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By Jill Packard, President of Hemophilia Alliance of Maine (HAM)
“Everyone has something to deal with,” is a familiar mantra in my home. Realizing that we all have struggles it’s one of the ways that my family deals with the stresses related to our sons’ bleeding disorders. As you can imagine, with many chronic conditions, the everyday stresses often involve discussion with the kids about how ‘normal’ is relative and that we are all unique in our own ways. In our house, there are many dinnertime discussions that revolve around genetic mutations, most of which end up with my sons seeing superheroes as their compatriots and the X-Men as possible relations.
Our family’s routine involves every-other-day infusions of factor, the medication that allows my sons’ blood to clot. This medication is generally supposed to keep clotting levels at a place that spontaneous internal bleeding won’t occur. On the occasions when there is an injury, it can often mean necessary MRI’s, CAT scans, and Xrays that help diagnose internal bleeding. While we’ve been very, very lucky to have had all of our son’s procedures covered by insurance, sadly, for many of our friends that live in Maine, these procedures, as well as their medication, have been denied and families have had to suffer financial hardships or have had to deal with the very real stress of trying to make decisions around the care of their children.
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Luckily, in our state and nationally, we have groups that are now willing to help! The Hemophilia Alliance of Maine (HAM), a member organization of the Hemophilia Federation of America (HFA), have become partners in a new initiative to effect change in the way that patients with bleeding disorders receive care. This initiative, called Project CALLS (Creating Alternatives to Limiting and Lacking Services), is designed to correct the interruptions to care that many patients with bleeding disorders are seeing from their insurance providers.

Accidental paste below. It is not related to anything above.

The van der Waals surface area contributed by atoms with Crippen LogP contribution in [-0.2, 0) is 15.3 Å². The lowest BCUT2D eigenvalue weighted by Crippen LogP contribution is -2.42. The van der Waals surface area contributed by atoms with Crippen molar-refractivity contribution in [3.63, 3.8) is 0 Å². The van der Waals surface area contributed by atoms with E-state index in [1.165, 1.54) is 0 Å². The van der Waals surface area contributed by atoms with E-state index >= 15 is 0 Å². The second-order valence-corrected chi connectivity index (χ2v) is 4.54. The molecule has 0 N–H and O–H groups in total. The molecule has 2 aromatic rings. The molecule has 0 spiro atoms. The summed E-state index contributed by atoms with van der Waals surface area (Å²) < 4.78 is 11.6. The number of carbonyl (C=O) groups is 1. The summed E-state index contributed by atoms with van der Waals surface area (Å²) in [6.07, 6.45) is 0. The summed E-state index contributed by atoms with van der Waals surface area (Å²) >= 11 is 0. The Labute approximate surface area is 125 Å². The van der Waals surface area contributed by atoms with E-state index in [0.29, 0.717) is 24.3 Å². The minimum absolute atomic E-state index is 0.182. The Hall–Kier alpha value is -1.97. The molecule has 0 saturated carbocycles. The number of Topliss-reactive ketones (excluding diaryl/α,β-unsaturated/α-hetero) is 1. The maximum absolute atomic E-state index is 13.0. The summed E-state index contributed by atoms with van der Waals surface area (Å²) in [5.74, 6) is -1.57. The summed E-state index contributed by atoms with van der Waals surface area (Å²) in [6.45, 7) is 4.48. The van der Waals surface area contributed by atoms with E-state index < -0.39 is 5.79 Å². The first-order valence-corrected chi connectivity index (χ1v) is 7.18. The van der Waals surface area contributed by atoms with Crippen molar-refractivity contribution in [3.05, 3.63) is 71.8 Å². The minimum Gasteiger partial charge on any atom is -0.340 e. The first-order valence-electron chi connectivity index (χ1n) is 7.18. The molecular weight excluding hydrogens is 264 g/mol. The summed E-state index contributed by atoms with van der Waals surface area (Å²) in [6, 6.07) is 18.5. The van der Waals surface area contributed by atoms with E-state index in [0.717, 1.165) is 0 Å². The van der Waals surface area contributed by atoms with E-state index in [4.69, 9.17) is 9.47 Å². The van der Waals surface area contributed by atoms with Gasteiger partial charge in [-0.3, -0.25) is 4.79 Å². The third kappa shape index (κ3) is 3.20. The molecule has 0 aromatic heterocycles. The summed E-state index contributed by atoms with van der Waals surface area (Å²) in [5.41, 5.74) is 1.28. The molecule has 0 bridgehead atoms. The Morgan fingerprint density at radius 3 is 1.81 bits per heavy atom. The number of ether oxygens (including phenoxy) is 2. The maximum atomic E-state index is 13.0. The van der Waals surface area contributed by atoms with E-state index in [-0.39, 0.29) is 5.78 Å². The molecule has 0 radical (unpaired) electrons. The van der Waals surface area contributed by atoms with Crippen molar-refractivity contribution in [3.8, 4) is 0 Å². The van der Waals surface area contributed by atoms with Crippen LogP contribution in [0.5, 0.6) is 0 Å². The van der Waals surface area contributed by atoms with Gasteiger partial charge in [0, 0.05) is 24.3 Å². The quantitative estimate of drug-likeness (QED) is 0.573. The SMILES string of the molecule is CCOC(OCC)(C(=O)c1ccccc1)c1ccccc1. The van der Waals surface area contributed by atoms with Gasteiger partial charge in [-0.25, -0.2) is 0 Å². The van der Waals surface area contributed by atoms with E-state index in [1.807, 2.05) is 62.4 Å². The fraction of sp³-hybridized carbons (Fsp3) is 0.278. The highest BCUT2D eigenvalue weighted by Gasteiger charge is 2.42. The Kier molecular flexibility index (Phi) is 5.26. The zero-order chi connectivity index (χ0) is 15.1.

Kimberly Haugstad, HFA Executive Director explains, “Over the past few years, we have seen a significant increase in the use of cost-cutting measures that ultimately lead to worse care for those with bleeding disorders. We have heard from our community time and time again that these practices lead to greater costs in the end. We are hoping to collect these stories in order to effect policy change with both private and public institutions.”
Interestingly, this project is really designed with a personal touch in mind: patients with bleeding disorders like hemophilia, von Willebrand disease (VWD), and others will be able to speak with a trained member of HFA’s team and share their story. Then HFA will use multiple data points collected from these stories to create a unified case for change across the patient population.
Like HAM sees in Maine, nationally, HFA has seen instances of patients being forced to fail on multiple medications before their doctor-prescribed medication is covered. The community sees insurance mandated pharmacies unable to handle patients with special needs, and patients having to wait lengthy periods of time to get their medications approved for coverage. Sadly, these measures are implemented to save costs and they often lead to wasted medication, extended hospitalizations, and human-hours to fulfill patient needs, all of which adds up to big losses for insurance providers, and increased pain and daily interruptions for people like my sons.
The goal of HFA’s project is to ultimately collect as many instances of interruption in care as possible, and present a case for change with both private companies and legislators. With that, HAM and HFA look forward to continuing to assist and advocate for members of the bleeding disorders community through the work they do, including Project CALLS.
BIO: Jill Packard, MS, is a community builder that sees challenges as opportunities for creative growth. The mother of sons who have hemophilia, a rare, genetic bleeding disorder, Jill Packard combines her personal and professional experiences to be an active advocate for the bleeding disorders community. Jill is the founding President of the Hemophilia Alliance of Maine (HAM) and continues to serve in the areas of programming and public policy. Passionate about rural living, meeting people where they are, and recognizing each individual’s role as part of a larger whole, her life’s work has revolved around creating sustainable organizations that embrace our differences as much as our similarities.